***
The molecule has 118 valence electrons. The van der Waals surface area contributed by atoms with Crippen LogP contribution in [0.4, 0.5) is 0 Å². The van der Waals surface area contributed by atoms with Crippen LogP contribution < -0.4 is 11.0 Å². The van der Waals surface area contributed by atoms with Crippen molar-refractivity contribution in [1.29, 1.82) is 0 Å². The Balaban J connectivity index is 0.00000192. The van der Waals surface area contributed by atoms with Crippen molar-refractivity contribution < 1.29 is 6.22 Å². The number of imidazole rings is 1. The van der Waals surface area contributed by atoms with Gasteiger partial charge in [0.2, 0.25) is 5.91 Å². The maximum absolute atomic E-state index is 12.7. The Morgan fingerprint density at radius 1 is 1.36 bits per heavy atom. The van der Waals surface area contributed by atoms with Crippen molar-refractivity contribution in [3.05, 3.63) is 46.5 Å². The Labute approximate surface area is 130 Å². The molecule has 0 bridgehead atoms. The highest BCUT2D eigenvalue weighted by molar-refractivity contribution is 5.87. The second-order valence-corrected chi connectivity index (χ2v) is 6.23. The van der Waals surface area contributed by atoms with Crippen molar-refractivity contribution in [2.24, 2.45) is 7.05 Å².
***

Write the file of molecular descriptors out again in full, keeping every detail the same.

The molecule has 118 valence electrons. The van der Waals surface area contributed by atoms with Crippen LogP contribution in [0.4, 0.5) is 0 Å². The van der Waals surface area contributed by atoms with Crippen LogP contribution < -0.4 is 11.0 Å². The van der Waals surface area contributed by atoms with Crippen molar-refractivity contribution in [1.29, 1.82) is 0 Å². The Balaban J connectivity index is 0.00000192. The van der Waals surface area contributed by atoms with Crippen molar-refractivity contribution < 1.29 is 6.22 Å². The number of imidazole rings is 1. The van der Waals surface area contributed by atoms with Gasteiger partial charge in [0.2, 0.25) is 5.91 Å². The maximum absolute atomic E-state index is 12.7. The Morgan fingerprint density at radius 1 is 1.36 bits per heavy atom. The van der Waals surface area contributed by atoms with Crippen molar-refractivity contribution in [3.05, 3.63) is 46.5 Å². The Labute approximate surface area is 130 Å². The molecule has 0 bridgehead atoms. The highest BCUT2D eigenvalue weighted by molar-refractivity contribution is 5.87. The second-order valence-corrected chi connectivity index (χ2v) is 6.23. The van der Waals surface area contributed by atoms with Crippen molar-refractivity contribution in [2.24, 2.45) is 7.05 Å².